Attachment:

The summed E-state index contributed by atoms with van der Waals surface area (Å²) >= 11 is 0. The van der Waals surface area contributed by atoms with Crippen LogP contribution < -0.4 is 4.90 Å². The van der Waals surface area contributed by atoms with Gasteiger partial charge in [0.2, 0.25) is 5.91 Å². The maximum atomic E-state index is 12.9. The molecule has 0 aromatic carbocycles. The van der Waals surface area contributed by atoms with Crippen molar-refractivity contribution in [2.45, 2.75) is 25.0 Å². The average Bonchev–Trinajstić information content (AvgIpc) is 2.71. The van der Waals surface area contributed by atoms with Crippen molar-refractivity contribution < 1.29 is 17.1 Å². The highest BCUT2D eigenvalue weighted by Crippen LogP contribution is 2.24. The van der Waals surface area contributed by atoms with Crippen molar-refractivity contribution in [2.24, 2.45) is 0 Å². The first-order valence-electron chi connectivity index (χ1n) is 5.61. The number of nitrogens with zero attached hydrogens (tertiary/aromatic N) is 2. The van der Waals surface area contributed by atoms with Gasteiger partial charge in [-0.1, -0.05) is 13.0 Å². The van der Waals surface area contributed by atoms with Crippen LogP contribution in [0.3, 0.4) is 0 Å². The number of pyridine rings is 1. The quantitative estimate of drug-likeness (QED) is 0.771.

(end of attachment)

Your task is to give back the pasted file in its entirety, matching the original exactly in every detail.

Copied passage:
The summed E-state index contributed by atoms with van der Waals surface area (Å²) >= 11 is 0. The van der Waals surface area contributed by atoms with Crippen LogP contribution < -0.4 is 4.90 Å². The van der Waals surface area contributed by atoms with Gasteiger partial charge in [0.2, 0.25) is 5.91 Å². The maximum atomic E-state index is 12.9. The molecule has 0 aromatic carbocycles. The van der Waals surface area contributed by atoms with Crippen molar-refractivity contribution in [2.45, 2.75) is 25.0 Å². The average Bonchev–Trinajstić information content (AvgIpc) is 2.71. The van der Waals surface area contributed by atoms with Crippen molar-refractivity contribution < 1.29 is 17.1 Å². The highest BCUT2D eigenvalue weighted by Crippen LogP contribution is 2.24. The van der Waals surface area contributed by atoms with Crippen molar-refractivity contribution in [2.24, 2.45) is 0 Å². The first-order valence-electron chi connectivity index (χ1n) is 5.61. The number of nitrogens with zero attached hydrogens (tertiary/aromatic N) is 2. The van der Waals surface area contributed by atoms with Gasteiger partial charge in [-0.1, -0.05) is 13.0 Å². The van der Waals surface area contributed by atoms with Crippen LogP contribution in [0.3, 0.4) is 0 Å². The number of pyridine rings is 1. The quantitative estimate of drug-likeness (QED) is 0.771.